Public Investment Corporation CEO Dan Matjila. Picture: SUNDAY TIMES
Public Investment Corporation CEO Dan Matjila. Picture: SUNDAY TIMES

Judge Lex Mpati and his fellow commissioners might as well stop now and start writing their final report.

That there was something rotten in the state of the Public Investment Corporation (PIC), the state-owned asset manager entrusted with looking after the savings of government workers, has been evident for a while.

Just when one thought they had heard it all, comes another bombshell. The latest one, revealed by evidence leader Jannie Lubbe, was shocking nonetheless.

Most readers would have had that annoying experience of having misplaced documents of various degree of importance.

It could be a child’s birth certificate when one is about to travel and remembers this might be the one time that department of home affairs officials at OR Tambo International Airport are awake and are therefore likely to ask for the document.  Or maybe it’s the SABC chasing you for that TV licence payment you know you’ve made but have no physical record of.

But a fund manager responsible for looking after R2-trillion of workers’ savings not being able to find evidence of a R3bn investment? That's R3,000,000,000 . Even by the standards of the blatant criminality and disregard for corporate governance that’s been exposed in the various commissions, this will take some beating.

The question that should be asked is: how was this allowed to go on for so long?

“We have been requesting information from the PIC, but to date, we have received no documentation or minutes authorising the investment of $270m,” Lubbe told the commission on Monday.

This was in relation to R3bn that the PIC invested in 2014 to support the listing of Camac Energy, later renamed Erin Energy, a little-known oil company founded by Nigerian businessman Kase Lawal. What is known about Lawal is that he was an associate of former president Jacob Zuma, and even accompanied the latter when he received an honorary degree from a university in Texas, US.

The PIC also issued a guarantee of R1.44bn to facilitate a loan Camac Energy was seeking from a Mauritian bank, ignoring the misgivings of its own oil executive, who wasn’t convinced by the company’s business model and financial sustainability, and, therefore, its ability to meet its obligations.

While it’s hardly breaking news that the period of Zuma’s rule was one of rampant corruption, the individual disclosures still leave one gasping for air. 

The commission has heard about myriad questionable deals that took place at the PIC during the reign of the former CEO, Dan Matjila. The question that should be asked is: how was this allowed to go on for so long?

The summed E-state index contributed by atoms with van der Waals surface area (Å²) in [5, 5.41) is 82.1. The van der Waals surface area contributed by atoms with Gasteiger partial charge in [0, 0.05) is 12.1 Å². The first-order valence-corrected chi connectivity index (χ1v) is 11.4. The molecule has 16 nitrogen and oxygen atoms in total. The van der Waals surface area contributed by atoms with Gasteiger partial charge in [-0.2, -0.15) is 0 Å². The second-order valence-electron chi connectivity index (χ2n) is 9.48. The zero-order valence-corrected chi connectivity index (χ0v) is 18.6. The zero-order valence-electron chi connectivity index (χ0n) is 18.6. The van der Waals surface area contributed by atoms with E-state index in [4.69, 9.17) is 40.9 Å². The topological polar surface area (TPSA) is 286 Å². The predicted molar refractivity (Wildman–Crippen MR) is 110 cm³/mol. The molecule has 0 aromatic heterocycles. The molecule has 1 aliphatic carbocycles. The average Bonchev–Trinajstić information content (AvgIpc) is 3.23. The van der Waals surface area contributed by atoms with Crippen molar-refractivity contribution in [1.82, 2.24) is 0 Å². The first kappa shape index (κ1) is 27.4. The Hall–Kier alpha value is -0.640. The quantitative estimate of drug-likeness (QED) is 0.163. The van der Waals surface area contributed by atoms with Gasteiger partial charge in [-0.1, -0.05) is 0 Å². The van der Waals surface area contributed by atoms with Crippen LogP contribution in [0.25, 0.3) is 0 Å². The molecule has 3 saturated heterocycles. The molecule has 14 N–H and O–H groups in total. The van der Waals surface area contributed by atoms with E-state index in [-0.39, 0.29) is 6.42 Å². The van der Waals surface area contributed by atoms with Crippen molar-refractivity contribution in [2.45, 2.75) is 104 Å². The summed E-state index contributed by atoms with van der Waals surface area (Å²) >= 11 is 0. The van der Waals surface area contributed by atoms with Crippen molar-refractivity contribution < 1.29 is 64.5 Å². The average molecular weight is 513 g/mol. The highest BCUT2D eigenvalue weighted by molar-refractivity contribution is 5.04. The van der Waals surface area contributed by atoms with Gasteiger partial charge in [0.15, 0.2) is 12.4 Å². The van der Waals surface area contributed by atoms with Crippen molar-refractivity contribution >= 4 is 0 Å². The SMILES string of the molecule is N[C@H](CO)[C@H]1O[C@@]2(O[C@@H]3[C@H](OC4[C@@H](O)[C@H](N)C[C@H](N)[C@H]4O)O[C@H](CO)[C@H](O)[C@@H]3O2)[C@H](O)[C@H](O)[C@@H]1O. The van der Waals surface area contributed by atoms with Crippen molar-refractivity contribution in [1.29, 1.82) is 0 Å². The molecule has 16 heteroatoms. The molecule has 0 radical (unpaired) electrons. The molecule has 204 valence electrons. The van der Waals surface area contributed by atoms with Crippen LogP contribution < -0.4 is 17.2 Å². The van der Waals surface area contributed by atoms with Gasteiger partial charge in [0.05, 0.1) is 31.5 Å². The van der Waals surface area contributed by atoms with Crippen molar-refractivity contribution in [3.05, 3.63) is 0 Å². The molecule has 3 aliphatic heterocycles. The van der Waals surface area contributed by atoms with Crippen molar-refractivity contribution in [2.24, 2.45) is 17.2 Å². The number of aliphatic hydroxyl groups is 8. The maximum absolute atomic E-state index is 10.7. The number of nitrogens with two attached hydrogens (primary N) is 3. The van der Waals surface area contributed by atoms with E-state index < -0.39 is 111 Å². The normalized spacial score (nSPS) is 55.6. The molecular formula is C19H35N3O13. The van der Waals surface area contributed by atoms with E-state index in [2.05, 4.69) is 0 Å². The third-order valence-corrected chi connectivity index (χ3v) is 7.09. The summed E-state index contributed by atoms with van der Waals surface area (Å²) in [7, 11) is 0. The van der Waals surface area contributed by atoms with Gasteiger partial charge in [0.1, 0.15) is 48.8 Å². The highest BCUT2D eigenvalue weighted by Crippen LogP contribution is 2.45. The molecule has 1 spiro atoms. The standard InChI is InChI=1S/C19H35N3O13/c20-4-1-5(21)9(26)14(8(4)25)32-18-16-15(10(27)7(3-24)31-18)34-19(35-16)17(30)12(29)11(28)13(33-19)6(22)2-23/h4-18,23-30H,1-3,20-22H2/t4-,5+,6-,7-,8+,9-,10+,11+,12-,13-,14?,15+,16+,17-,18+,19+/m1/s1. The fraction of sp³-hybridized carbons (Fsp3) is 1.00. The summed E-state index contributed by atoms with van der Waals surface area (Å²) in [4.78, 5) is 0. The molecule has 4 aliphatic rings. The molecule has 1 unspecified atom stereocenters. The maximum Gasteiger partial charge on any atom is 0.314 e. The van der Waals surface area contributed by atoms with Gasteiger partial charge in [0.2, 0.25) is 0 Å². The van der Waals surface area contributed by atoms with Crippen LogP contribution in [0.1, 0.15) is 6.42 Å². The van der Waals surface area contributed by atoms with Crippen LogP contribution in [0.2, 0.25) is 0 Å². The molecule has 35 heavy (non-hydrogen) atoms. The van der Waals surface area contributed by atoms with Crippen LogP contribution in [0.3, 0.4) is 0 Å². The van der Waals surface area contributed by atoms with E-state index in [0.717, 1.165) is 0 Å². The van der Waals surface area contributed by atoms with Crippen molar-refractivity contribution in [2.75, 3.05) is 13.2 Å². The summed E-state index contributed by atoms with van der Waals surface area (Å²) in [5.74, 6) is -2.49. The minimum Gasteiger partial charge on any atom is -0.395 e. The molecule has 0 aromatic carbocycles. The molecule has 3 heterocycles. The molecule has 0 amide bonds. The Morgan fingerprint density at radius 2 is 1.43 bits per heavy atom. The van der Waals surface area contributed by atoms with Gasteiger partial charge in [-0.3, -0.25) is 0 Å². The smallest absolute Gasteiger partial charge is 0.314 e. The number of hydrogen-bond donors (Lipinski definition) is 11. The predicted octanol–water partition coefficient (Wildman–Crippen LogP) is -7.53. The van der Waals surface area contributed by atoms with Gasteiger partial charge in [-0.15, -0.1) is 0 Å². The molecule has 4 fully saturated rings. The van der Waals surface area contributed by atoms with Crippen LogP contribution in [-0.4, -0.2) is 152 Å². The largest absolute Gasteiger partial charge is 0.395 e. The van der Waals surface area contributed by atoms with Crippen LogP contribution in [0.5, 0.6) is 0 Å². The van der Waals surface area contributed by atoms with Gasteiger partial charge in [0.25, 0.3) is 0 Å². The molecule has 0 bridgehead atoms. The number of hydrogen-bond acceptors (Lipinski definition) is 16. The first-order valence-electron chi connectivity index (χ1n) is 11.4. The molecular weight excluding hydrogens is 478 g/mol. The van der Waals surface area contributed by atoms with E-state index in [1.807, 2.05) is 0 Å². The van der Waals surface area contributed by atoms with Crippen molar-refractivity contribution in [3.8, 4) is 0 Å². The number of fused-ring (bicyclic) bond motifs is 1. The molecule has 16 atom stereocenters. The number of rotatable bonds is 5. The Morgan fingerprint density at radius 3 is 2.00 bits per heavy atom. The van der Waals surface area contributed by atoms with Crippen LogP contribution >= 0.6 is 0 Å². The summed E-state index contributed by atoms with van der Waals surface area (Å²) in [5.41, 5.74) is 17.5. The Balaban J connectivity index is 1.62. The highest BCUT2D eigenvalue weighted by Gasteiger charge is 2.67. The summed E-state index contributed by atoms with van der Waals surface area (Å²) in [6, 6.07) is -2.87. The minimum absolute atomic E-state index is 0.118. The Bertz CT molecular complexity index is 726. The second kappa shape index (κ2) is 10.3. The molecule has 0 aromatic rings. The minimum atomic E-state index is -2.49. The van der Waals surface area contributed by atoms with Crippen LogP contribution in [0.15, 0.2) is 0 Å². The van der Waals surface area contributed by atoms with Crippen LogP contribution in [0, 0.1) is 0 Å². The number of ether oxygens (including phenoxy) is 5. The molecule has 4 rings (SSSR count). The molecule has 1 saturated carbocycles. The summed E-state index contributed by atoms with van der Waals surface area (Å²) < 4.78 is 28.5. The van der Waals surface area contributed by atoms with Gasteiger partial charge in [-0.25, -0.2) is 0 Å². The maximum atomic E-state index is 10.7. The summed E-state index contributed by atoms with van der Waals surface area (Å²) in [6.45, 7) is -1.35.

A lot of questions have to be asked of the PIC’s biggest client, the Government Employees Pension Fund (GEPF). According to the GEPF’s latest annual report, it had accumulated funds and reserves of R1.8-trillion as at March 31 2018. The fund guards the savings of 1.2-million active members and pays benefits to 450,000 pensioners and beneficiaries.

By the most basic performance numbers, the GEPF has done well, with investment returns in 2018 rising to 8.5%, double the previous year’s performance, despite the JSE suffering its worst performance since the global financial crisis.

But what is emerging from the commission suggests that despite channelling 87% of the government workers’ money it is entrusted with to the PIC, the GEPF wasn’t overly concerned with the governance of the latter.

One has to ask what was being discussed in those quarterly meetings that are supposed to be held by the executive committees of the two organisations, which, according to the GEPF’s annual report, were meant to discuss “the execution of the GEPF’s investment management agreement by the PIC.”

The annual report also detailed how the GEPF had to impair the value of loans and investments in companies that have come under scrutiny at the Mpati commission. Those will include Jayendra Naidoo’s Lancaster 101 and Iqbal Survé’s Independent News Media.

It wasn’t that long ago that the GEPF’s principal officer, Abel Sithole, was bemoaning the fact that the fund’s mandate ties it too closely to the JSE and argued that it should be allowed to invest more offshore. It also wants more freedom to put more money in non-public markets.

But it should not be surprised that South Africans will react to that with a degree of scepticism. The apparent lack of vigilance over what was happening at the PIC doesn’t inspire confidence.